“Great, that’s terrific.”
As my daughter threw herself onto the floor at the Barnes & Noble store, I didn’t even try to put on the calm mother façade. There was no hiding my annoyance and embarrassment.
I pealed her off the floor — which of course only made her scream louder — and wrestled her into the stroller while a seemingly horrified older woman looked on. Believe me, the last thing I wanted to do was leave the store. My options for places to take my 20-month-old twins had started to dwindle, particularly on a day like last Friday, when the umpteenth blizzard of the season had forced the children’s museum to close, and my kitchen was being ripped apart (meaning I had to get the kids out of Dodge).
Of course, I understand that a full-fledged tantrum is an unpleasant thing to hear, but I figured the children’s section of a bookstore was a safe haven; a place where I could garner some sympathy from the other toddler parents. Sadly, it doesn’t always work that way, because for every person who is kind enough to tune out Scarlett’s drama, or say something like “you should see what my kid just did,” there are several more who feel the need to glare at me, issue a little “tsk tsk,” or worse, make a doomsday remark along the lines of: “Get used to it. It only gets worse.”
It’s about the most detrimental thing someone can say, and yet, for reasons I can’t fathom, people love to tell me that my most challenging days are ahead. That their children had screaming tantrums all day, every day for a decade, and that I better brace myself. (Okay, I’m exaggerating — slightly.) And it boggles my mind. Why on earth would someone do that? How could that possibly help?
The answer? It doesn’t. Not at all. In fact, probably the worst thing you can do to someone who is battling a crisis is tell them there’s no light at the end of the tunnel. And yet, some choose to do this.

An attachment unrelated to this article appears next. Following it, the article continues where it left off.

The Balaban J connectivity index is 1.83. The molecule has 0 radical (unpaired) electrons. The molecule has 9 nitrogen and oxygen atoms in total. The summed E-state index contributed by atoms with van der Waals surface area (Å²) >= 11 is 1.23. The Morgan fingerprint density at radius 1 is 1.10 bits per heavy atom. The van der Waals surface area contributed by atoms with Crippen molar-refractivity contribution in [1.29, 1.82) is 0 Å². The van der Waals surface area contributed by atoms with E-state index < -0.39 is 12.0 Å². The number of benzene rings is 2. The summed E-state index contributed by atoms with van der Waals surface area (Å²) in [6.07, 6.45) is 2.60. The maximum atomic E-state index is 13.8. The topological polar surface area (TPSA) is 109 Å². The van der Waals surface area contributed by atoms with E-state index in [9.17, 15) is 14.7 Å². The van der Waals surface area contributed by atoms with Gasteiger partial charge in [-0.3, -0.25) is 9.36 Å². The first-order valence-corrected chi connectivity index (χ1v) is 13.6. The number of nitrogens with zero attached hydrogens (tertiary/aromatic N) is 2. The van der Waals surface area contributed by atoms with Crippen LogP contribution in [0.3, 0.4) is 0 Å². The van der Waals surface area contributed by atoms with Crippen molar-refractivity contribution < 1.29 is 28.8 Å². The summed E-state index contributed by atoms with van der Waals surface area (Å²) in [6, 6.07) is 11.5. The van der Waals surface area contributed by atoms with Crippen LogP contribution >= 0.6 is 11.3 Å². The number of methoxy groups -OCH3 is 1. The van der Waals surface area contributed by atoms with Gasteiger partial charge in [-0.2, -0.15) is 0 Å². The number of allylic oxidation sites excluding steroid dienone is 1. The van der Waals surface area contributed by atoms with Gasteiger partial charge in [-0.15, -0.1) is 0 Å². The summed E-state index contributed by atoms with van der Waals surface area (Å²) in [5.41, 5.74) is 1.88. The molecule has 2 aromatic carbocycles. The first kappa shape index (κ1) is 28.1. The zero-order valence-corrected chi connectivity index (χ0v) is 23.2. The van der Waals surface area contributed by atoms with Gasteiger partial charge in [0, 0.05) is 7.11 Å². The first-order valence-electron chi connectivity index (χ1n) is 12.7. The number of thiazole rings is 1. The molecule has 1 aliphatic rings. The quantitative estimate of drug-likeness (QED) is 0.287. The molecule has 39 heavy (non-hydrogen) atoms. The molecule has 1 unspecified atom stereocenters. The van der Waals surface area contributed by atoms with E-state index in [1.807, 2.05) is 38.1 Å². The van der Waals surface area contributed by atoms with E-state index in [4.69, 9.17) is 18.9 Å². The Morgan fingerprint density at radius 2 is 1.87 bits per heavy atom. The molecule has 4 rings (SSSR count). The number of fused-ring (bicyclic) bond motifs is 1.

Fortunately, I’ve developed a network of go-to people who I know will offer support — not judgment — when I’m pulling my hair out, and share suggestions for how to manage public tantrums. For example, after one of my little girl’s meltdowns, I sent the following text to my sister, a mother of three (including a newborn):
“Terrible two’s can start before 2, right?”
Sensing my desperation, she quickly replied:
“Yes! In fact, both of mine were better by the time they turned two.”
Another fellow mom gave tips for how she deals with tantrums, and my older sister simply lent an ear while I vented.
That was what I needed. When you’re in the trenches, you don’t need the peanut gallery. You don’t need the negative nellies and Debbie downers. You need people who can relate and give practical, solid advice.
It reminded me of a conversation I had a few months ago with Jeff Brown, CIO at Lawrence General Hospital, who talked about the “phone-a-friend” CIOs he turns to when he needs advice or just wants to know what they’re up to. “Things move so fast and furious that if you don’t have a strong network — a think tank of other leaders throughout the industry — you can find yourself at a knowledge deficit,” he said.
Bill Rieger, CIO at Flagler Hospital, has created his own network by reaching out to fellow CIOs through LinkedIn and cultivating relationships, something that has been made easier by the collegial nature of the position. “They’ve all been very willing to share their experiences with me. ‘Oh yeah, I’ve been through that. This is what you can expect here. This is what you might want to do here.’ I’ve talked to them about how to engage and deal with physicians, and it’s been very, very helpful,” Rieger noted.
Others like Dana Moore of Centura Health and Stephen Clark of Albemarle Health have talked about being part of close-knit state CIO groups where leaders from competing organizations willingly share best practices. It’s not something you see in many other industries, but then again, healthcare CIOs are a unique breed. Even those who are battling for the same patients and physicians don’t hesitate to offer support for a colleague in need.
It’s a pretty cool concept, and one I’d like to see spread beyond the health IT world. Because to someone who is battling a crisis, a little support can go a long way.